Impresii dintr-o altă lume
How many years have passed? I think I first listened to The Wall somewhere in the mid eighties, on an audiotape I had borrowed from someone who gave it to me with a conspirative air: It’s about the Berlin Wall, be careful, this music is forbidden in Romania. Even today, I do not know exactly if the music was forbidden or not. And, I found it later, the music was not about the Berlin Wall, but about an imaginary wall symbolising the artist’s alienation, following his success and a life full of all sorts of excesses, on tours. Later, I also saw Alan Parker’s movie, which was talking about the same thing: the psychosis of the modern man, the Freudian psychoanalytical therapy, etc., notions that the very young audience did not understand and which were not considered seriously in the Eastern Europe. A game of chance but also a game of artistic intuition made this album the final stop of a legendary rock band, Pink Floyd (there will be another album, the last one, The Final Cut, a kind of collage with the songs that did not fit in on The Wall), and also the most successful album of the same band. And then, after the fall of the real Berlin Wall, in 1990, Roger Waters’ concert, in the German capital, managed to get together an ocean of people – nobody knows exactly their number, but most probably around 300.000. Therefore, what happened was what millions of fans wanted to see, no matter what the composer wanted to transmit through the image of a wall falling. And the latter obeyed and adapted the show to the new context – political, protesting, anti-institutional, but, first of all, a speech against all types of violence. And today, in Bucharest, a new symbolic weight. Waters’ wall stood face to face to the People’s House.
Why am I writing about The Wall? Because it is an opera. A rock opera, but still an opera. The same as Tommy, by The Who, with the same topic: the alienation (represented by a child who is deaf, dumb and blind). Like in an opera, the original significations of the music and of the lyrics were changed by an updated mise en scène. A kind of Regietheater.
The forecast for the concert, like in a zodiac, was not good: it was supposed to rain. Up on the meadow in front of Ceaușescu’s palace, I was thinking that everything could become a kind of Woodstock à la roumaine. The rain did not come, but rebels of all ages did come, from children up their parents’ shoulders to couples of retired dressed in 3/4s, the same age as Waters (who turns 70 this year!). No doubt that those who were present there, around 50.000, we felt today „different” than the others.
I do not want to tell how the concert unfolded, song after song. It is enough to say that Roger Waters sang better than I had expected. He seemed worn-out already in the ’90s, and anyway, he has never had a big voice. But he sounded incredibly fresh. And I must mention that the show was, by far, the most spectacular one seen in Bucharest. A 150 metre wall, with projections of photos and HD movies, is an image I could not imagine before. I also liked the fact that the stage direction was not limited to the images in the movie. The concept was kept, but the animations were recreated, in order to stress the political message (an example: Good bye, blue sky, when, out of the war planes fall ideological and religious symbols, or corporate logos instead of bombs). And I liked the messages translated into Romanian and projected on the wall, more than the eternal cliché of the artist striving to say a few words in Romanian (at least Waters recognized it is a difficult language).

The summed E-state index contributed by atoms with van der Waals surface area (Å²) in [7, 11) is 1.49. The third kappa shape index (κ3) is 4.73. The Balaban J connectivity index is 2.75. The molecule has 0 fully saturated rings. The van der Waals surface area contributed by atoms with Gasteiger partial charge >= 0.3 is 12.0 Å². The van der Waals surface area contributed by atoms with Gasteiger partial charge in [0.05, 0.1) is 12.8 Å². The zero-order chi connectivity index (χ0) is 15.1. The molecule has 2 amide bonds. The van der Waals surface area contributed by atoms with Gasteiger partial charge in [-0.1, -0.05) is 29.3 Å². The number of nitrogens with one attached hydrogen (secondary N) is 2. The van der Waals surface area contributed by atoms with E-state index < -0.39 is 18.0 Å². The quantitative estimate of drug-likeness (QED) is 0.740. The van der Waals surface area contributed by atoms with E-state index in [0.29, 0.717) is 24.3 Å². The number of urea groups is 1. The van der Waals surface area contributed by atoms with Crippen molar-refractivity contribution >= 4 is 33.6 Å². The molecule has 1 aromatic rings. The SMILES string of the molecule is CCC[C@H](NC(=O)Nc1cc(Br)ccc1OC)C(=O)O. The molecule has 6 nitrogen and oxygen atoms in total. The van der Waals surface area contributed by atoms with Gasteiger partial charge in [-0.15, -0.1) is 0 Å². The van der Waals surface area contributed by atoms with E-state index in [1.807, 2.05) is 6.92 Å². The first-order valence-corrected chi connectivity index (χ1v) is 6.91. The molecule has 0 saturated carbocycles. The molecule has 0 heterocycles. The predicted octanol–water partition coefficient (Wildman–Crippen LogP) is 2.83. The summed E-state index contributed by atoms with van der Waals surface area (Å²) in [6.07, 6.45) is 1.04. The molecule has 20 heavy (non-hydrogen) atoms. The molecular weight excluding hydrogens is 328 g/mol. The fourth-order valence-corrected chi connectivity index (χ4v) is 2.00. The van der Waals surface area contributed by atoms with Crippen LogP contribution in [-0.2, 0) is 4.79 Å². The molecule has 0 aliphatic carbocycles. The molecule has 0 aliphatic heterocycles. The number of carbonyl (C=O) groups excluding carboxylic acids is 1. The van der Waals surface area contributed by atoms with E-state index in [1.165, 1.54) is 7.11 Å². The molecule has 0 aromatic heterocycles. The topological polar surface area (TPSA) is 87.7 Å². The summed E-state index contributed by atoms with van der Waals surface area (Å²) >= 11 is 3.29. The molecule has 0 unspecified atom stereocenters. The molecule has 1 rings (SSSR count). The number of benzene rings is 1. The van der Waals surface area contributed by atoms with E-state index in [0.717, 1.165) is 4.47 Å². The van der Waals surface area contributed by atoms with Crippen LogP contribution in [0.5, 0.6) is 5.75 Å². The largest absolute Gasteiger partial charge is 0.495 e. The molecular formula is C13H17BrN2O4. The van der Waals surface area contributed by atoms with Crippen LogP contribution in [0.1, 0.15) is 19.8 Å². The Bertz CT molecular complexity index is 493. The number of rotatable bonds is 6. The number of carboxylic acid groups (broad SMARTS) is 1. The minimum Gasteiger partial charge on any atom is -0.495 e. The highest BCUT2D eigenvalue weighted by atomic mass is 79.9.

Nevertheless, whatever I had imagined before the concert proved only partly relevant. Because, due, most probably, to the technical quality of the show, the same as Waters sang at a certain moment Mother in duet with his own recording from 1980, I felt the same, at nearly the same moments, the one I was 30 years ago. And when one feels caught between nostalgia and admiration, I do not know about the others, but myself, I was moved.
The fact itself that this concert is dedicated to the victims of war’s arbitrary and of intolerance, a message urging for empathy, together with „that” music, about which you always thought it was „yours”, the fact that, 30 years ago, one could never even dream of seeing The Wall in Romania, all these gave me goose pimples and increased my heart rate.
In my opinion, this was the best rock concert ever seen in Romania.
And then, the shadow of a rock guitarist projected on the symbol of communism in Bucharest tells more than I have just told.